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RE: Lognormal data. Re: AI-GEOSTATS: Variogram behaviour

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  • Ruben Roa
    ... Digby: Isobel has responded to your questions about my comments, but i may add something of value ... not ... Maximum likelihood estimators. The least
    Message 1 of 3 , Mar 18, 2001
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      >===== Original Message From "Digby Millikan" <digbym@...> =====

      Isobel has responded to your questions about my comments, but i may add
      something of value

      >>Regarding lognormal data, if you are only interested in the mean of the
      >>regionalized variable and its confidence interval whithin the region, and
      >>in the spatial mapping itself, you can just use the MLE estimator of the
      >>lognormal mean, the (Finney-)Sichel estimator that you mentioned
      >What does MLE stand for?

      Maximum likelihood estimators. The least square estimators, such as those
      normally used in goestatistics, are MLE when the distribution of errors is
      Gaussian, so that least square estimators are a particular case of MLE. The
      (Finney-)Sichel lognormal mean is a case of MLE, though only approximate.

      >>to obtain the point estimate,
      >Are you saying to use sichel mean of local data to estimate the grade in
      >block? i.e. Moving Lognormal Average.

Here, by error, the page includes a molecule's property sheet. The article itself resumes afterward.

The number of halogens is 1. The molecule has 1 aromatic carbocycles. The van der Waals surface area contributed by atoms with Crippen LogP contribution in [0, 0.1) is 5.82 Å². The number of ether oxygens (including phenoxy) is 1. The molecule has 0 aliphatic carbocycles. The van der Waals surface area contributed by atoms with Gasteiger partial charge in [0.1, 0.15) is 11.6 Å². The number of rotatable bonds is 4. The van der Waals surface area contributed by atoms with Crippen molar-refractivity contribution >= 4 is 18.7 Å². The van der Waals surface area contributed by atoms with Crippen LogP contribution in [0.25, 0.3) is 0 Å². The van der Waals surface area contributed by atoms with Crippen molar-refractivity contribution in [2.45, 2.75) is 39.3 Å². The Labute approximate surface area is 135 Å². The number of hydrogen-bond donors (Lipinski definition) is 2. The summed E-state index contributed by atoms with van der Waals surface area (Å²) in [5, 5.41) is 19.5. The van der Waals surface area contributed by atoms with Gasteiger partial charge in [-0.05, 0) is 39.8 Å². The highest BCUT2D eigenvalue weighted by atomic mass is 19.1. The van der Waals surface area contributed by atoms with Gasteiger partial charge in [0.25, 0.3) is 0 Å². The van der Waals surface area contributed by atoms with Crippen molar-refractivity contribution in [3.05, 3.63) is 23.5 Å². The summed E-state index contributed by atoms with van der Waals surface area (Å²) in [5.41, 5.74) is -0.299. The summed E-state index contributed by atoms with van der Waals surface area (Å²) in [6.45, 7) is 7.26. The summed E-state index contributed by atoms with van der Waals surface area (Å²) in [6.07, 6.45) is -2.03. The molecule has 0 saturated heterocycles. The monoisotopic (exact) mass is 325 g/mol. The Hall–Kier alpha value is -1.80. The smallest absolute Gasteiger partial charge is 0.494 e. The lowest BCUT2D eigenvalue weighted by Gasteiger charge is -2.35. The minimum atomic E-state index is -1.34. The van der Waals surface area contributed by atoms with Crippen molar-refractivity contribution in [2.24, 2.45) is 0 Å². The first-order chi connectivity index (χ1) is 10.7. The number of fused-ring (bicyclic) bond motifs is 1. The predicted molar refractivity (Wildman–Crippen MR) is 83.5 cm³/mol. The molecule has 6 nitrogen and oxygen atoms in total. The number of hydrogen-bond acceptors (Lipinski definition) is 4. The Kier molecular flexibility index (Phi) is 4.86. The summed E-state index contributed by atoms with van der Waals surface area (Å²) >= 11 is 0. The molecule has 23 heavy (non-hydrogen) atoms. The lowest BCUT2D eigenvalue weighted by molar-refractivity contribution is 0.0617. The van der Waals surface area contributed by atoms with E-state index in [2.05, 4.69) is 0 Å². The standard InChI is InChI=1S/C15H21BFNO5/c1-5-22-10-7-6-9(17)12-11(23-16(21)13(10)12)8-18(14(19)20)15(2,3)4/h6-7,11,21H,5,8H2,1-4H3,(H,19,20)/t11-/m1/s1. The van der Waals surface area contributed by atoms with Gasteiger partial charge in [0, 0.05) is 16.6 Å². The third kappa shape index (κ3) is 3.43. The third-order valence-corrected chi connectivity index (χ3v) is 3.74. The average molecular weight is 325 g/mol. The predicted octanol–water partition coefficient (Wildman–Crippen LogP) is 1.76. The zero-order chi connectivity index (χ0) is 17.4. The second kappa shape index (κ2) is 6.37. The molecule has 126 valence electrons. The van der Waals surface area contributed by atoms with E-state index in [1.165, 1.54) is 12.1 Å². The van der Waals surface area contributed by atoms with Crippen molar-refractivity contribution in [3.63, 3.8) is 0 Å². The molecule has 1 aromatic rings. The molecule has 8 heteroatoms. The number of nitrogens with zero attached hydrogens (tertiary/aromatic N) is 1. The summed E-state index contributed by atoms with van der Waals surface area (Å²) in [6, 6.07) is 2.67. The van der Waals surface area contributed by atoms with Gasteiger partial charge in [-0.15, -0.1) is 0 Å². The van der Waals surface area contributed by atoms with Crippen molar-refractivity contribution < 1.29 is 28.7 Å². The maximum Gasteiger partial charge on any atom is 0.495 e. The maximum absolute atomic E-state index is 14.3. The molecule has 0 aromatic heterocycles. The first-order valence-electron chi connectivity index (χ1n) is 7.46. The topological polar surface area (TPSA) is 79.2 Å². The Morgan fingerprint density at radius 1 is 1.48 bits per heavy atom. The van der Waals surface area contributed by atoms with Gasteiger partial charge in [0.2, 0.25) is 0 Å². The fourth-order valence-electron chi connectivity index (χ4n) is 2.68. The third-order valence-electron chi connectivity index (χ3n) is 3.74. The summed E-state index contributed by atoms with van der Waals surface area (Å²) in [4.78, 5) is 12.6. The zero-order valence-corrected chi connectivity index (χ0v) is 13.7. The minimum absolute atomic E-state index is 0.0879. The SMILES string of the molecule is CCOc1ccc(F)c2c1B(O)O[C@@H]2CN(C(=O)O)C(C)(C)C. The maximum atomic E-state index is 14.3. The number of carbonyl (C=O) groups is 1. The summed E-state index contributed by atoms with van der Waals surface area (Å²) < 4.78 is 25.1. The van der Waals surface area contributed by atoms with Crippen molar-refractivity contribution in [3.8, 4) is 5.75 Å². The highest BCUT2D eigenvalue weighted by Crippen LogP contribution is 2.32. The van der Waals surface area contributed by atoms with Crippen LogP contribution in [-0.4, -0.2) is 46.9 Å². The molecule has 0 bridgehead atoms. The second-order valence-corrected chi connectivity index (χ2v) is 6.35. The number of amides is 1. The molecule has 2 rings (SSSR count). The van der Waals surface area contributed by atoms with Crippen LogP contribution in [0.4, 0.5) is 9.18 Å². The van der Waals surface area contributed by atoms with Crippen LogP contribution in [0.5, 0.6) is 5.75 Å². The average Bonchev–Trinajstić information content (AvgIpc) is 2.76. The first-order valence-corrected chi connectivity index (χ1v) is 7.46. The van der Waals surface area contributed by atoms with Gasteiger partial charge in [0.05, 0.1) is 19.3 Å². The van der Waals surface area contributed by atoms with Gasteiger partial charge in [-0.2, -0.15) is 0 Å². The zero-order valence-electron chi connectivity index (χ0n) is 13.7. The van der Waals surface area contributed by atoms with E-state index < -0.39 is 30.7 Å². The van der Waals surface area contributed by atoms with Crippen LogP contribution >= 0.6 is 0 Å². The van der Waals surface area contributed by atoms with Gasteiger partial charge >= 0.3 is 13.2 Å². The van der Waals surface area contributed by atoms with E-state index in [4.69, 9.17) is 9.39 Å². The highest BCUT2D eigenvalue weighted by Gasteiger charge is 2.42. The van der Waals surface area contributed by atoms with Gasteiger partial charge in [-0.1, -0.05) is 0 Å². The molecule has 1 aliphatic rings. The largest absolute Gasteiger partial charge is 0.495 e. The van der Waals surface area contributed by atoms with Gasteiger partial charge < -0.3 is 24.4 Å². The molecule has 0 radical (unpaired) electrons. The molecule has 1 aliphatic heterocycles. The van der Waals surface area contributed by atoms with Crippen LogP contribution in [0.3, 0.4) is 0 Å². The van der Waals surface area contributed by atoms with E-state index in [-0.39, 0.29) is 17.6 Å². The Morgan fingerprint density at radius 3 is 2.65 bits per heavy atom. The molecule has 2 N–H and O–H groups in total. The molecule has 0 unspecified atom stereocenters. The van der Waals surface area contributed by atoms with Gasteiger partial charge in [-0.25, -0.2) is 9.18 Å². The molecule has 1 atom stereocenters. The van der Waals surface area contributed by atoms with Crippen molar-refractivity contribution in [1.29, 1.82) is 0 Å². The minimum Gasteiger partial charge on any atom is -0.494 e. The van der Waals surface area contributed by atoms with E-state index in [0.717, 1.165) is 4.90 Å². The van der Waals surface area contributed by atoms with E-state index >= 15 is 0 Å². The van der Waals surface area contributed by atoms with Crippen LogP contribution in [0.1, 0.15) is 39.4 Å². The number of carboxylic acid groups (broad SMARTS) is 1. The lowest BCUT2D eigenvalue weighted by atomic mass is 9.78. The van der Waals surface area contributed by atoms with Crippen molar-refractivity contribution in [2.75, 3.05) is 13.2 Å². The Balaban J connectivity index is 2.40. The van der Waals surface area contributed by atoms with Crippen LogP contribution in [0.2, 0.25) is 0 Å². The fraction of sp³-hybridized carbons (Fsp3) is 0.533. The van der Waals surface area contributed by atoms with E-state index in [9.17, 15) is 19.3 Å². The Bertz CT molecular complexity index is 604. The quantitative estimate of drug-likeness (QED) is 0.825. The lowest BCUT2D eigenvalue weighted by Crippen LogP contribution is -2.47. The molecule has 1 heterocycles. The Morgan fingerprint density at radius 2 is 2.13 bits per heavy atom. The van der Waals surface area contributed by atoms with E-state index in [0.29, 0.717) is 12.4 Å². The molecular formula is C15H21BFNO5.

I'm not familiar with mining or geology. What i say is that if in a region,
      the variable of interest measured at several points distribute lognormally,
      then the Finney-Sichel lognormal mean is the MLE of the mean, and that
      estimate can be used as the mean of the regionalized variable without regards
      to its spatial distribution. In the geostatistical paradigm the equivalent
      value would be the kriged mean. Insofar as the kriged mean is a better
      estimate (more unbiased and with less variance) than the lognormal mean of
      lognormally distributed spatial data, you have done something of value by
      performing the spatial analysis. But even when the kriged mean and the
      lognormal mean are similar in terms of the central estimate and the measure of
      precision, the spatial analysis gives additional products which are not
      obtained from a purely distributional analysis of the data.

      >>and the theory and tables in Land (1975, Tables of
      >>confidence limits for linear functions of the normal mean and variance,
      >>Selected Tables in Mathematical Statistics, vol. III, Am. Math. Soc.
      >>Providence, pages: 385-419) to obtain the asymmetric confidence interval.
      >What is asymmetric? Are you saying to develop a confidence interval as
      compared >to
      >kriging which reports the 95% confidence interval, or the estimation
      >I note that sichel provides 90% confidence interval tables in his original
      paper on
      >the t-estimator found in "Symposium On Mathematical Statistics and Computer
      >Applications" SAIMM.

      The confidence interval of the lognormal mean is asymmetric because the
      distribution is asymmetric. I am not familiar with Sichel's tables but my
      previous reference to Land's (1975) tables refer to tables of the quantiles of
      the lognormal distribution which are needed to build confidence interval
      around the lognormal mean.


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